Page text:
The learning of Math can be a challenge for some students. Sometimes, it is not because of the subject but rather, their attitude and disposition towards learning it.
Focusing on Normal (Academic) Students
So long-standing is Dr Leong Yew Hoong’s working relationship with Bukit View Secondary School that he is fondly known as Ah Leong by the teachers.
Eight years and counting of collaboration with the school has steered Yew Hoong’s research towards exploring effective Math teaching for Normal (Academic) (NA) students.
NA students are often seen to be slower learners compared to the Express cohort, although their Math curricula are similar. “Certain ways of teaching the Express students may not be workable for the NA students,” Yew Hoong notes. This motivated him to help them learn better.
Formulating a Supporting Framework
Bearing in mind the typical portrait of an NA student, Yew Hoong and his team, together with the teachers, conceptualized a framework of key learning objectives as part of the research project “Mathematical Progress and Value for Everyone (MProVE)”.
These objectives serve as the team’s reference points when addressing the NA students’ difficulties in learning Math. From there, they produced a set of teaching resources.
The ultimate aim of the resources is to inculcate positive learning traits in NA students, by incorporating the following objectives:
- It cannot be assumed that NA students are intrinsically motivated to learn Math. Motivation has to be brought in as a factor to develop positive learning attitudes.
- A problem-solving disposition, rather than a “wait-for-teacher-to-explain” attitude will help students tackle challenging problems. “We hope to see our students not shirking away, but engaging with the problem without necessarily having to solve it completely,” says Yew Hoong.
- Good study habits should also be developed. Completing homework and taking down notes during class will help to reinforce and consolidate what they learn in class.
- Having procedural ﬂuency means students will be familiar with basic mathematical procedures. Practice bolsters procedural ﬂuency, which lets students tackle complex problems more easily.
- Last but not least, the disciplinarity of Math should also be instilled in the students. “Our project wants to retain disciplinarity. After the NA students have gone through our project, they should not just have good study habits, but also a sense of what Math is about, or what we call disciplinarity,” elaborates Yew Hoong. “Math must be sensible. Students should be able to explain and understand a particular formula, and not just memorize it.”
“Making Thinking Visible”
With these key learning objectives in mind, Yew Hoong’s team worked with teachers to redesign Math units. Each “replacement unit” incorporates at least one of the objectives mentioned above, but procedural fluency and disciplinarity of Math – which are considered particularly important – are always present.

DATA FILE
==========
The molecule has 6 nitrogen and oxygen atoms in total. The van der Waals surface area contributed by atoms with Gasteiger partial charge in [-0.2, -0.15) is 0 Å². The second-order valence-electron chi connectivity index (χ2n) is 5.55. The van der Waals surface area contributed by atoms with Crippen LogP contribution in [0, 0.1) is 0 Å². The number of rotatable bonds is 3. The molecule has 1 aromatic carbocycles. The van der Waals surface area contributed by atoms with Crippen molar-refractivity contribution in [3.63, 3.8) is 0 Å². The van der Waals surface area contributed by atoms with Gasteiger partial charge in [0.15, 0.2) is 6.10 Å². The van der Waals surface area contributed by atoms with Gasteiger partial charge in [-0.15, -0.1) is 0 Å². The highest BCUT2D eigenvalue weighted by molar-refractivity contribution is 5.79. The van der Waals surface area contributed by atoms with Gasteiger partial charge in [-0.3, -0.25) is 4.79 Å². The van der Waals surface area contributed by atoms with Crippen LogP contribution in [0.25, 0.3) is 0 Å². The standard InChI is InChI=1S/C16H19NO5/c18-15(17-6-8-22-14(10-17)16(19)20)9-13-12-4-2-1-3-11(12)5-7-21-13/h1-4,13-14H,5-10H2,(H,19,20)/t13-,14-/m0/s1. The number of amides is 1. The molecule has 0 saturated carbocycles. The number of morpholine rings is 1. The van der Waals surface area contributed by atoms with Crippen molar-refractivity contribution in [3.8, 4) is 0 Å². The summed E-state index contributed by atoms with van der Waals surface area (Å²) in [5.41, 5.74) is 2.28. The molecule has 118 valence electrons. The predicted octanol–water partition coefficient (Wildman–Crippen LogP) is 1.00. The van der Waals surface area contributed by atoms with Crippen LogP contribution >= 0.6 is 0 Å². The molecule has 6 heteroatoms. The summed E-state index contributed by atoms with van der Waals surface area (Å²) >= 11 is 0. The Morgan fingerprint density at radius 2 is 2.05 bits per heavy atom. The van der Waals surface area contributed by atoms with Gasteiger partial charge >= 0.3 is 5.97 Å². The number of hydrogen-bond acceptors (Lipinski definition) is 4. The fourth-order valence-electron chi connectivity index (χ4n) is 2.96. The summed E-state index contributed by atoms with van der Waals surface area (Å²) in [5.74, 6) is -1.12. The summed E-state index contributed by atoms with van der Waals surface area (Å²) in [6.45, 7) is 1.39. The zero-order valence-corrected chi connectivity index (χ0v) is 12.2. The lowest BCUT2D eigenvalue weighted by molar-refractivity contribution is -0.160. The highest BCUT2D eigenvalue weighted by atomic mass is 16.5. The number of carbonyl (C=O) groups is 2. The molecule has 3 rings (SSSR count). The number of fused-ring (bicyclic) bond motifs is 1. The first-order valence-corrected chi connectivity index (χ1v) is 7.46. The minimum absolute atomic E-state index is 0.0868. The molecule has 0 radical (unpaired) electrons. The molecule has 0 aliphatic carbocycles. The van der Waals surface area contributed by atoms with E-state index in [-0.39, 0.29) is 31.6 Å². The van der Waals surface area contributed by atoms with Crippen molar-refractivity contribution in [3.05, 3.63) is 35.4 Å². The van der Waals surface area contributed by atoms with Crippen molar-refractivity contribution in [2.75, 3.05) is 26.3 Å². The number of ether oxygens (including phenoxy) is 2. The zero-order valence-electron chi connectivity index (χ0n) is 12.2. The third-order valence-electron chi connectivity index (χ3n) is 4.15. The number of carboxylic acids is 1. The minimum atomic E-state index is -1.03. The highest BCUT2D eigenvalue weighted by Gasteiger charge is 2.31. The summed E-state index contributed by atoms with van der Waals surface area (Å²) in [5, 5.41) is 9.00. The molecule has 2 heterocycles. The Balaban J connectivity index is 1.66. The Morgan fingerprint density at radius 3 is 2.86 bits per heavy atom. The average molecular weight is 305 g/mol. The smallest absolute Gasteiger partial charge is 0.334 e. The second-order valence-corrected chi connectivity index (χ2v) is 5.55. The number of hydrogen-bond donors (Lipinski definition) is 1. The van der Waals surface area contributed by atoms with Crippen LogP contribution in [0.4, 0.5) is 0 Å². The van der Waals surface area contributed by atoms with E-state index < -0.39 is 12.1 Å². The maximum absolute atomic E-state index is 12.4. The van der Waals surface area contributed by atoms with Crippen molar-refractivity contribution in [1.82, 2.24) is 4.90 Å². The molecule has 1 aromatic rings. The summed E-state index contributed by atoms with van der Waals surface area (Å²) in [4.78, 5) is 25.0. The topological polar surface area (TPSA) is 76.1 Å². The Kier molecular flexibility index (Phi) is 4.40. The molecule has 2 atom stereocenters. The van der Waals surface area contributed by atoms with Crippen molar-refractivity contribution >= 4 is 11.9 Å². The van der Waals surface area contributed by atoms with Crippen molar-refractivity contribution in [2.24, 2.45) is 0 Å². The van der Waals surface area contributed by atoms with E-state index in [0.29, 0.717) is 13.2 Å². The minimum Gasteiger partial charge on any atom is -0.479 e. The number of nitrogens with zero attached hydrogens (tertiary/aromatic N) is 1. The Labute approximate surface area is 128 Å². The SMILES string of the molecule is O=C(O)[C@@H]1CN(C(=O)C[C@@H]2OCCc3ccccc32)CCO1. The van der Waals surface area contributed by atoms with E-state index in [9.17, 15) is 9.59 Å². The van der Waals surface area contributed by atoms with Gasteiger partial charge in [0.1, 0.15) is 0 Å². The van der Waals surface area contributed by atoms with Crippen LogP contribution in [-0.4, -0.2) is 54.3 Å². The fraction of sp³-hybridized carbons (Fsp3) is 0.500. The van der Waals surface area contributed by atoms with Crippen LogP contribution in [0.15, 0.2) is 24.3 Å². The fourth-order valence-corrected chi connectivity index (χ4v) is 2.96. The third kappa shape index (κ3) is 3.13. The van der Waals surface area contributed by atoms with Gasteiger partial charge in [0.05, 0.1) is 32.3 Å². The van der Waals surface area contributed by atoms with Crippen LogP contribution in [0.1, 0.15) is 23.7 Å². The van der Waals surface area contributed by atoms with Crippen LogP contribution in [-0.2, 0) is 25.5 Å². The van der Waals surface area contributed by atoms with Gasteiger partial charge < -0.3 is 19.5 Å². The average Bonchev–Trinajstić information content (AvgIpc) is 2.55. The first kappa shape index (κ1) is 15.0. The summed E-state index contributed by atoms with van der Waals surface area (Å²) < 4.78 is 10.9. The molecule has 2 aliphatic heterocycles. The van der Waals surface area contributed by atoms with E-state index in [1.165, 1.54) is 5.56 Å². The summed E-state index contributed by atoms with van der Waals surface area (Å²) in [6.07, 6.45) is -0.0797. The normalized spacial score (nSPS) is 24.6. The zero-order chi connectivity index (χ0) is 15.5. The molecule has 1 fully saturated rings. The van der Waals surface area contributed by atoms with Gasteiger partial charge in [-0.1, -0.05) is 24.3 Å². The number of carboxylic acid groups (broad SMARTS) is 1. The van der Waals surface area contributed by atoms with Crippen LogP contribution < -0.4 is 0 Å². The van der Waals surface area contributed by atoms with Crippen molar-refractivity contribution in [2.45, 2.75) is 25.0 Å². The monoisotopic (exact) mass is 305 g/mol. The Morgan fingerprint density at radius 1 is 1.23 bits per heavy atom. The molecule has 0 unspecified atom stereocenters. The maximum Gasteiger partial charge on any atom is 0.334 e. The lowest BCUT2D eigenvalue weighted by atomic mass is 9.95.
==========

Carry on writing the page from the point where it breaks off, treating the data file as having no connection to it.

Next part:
What is perhaps noteworthy is how the replacement units are especially rich in learning objectives, but they take the same amount of time as those units they replace. This is because the NIE researchers know teachers could not possibly conjure up extra hours in lesson time.
Through the process of redesigning the curriculum, teachers stumbled upon an interesting concept they dubbed “making thinking visible”.
When working on Math problems, teachers ask students to pen their reasons for solving a problem in a particular way in a column next to the questions. The teachers soon discovered that this was helpful not for just one topic, but a few topics across the board.
Yew Hoong explains, “That is the real intention of our project. It is not just about teaching this one topic better, but it is also hoped that by planning this number of replacement units, some of these skills are transferrable to other units which we did not plan.”
In fact, such practices can be adapted for other subjects, and not just Math, says Yew Hoong.
We hope to see our students not shirking away, but engaging with the problem without necessarily having to solve it completely
– Leong Yew Hoong, Mathematics and Mathematics Education Academic Group
Professional Development for Teachers
After a few rounds of tweaking, two Math units were finalized and published as print resources with CD-ROMs, while a few other units are in different stages of being refined.
More than just a project to enhance teaching and learning materials, Yew Hoong’s work also serves to develop the teachers professionally.
Although the resources are free for dissemination among teachers, they “are not meant to be used without teacher development”. He emphasized how there is much more to the successful implementation of such materials.
For example, the researchers video-recorded teachers as they implemented the replacement units in class. Taking into account the teachers’ hectic schedules, the research team condensed 6 hours’ worth of recording into 30-minute video summaries for the teachers’ viewing.
A post-mortem discussion is conducted after each unit. Each teacher would point out interesting observations they gleaned from the video summaries, leading to further dialogue on improvements.
This kind of researcher-teacher partnership kills two birds with one stone: It develops teachers professionally, and creates an end product that is refined and proven to be effective.
Yew Hoong urges teachers who may be interested in this project to contact him, as he will be more than happy to work with them to help their Math learners.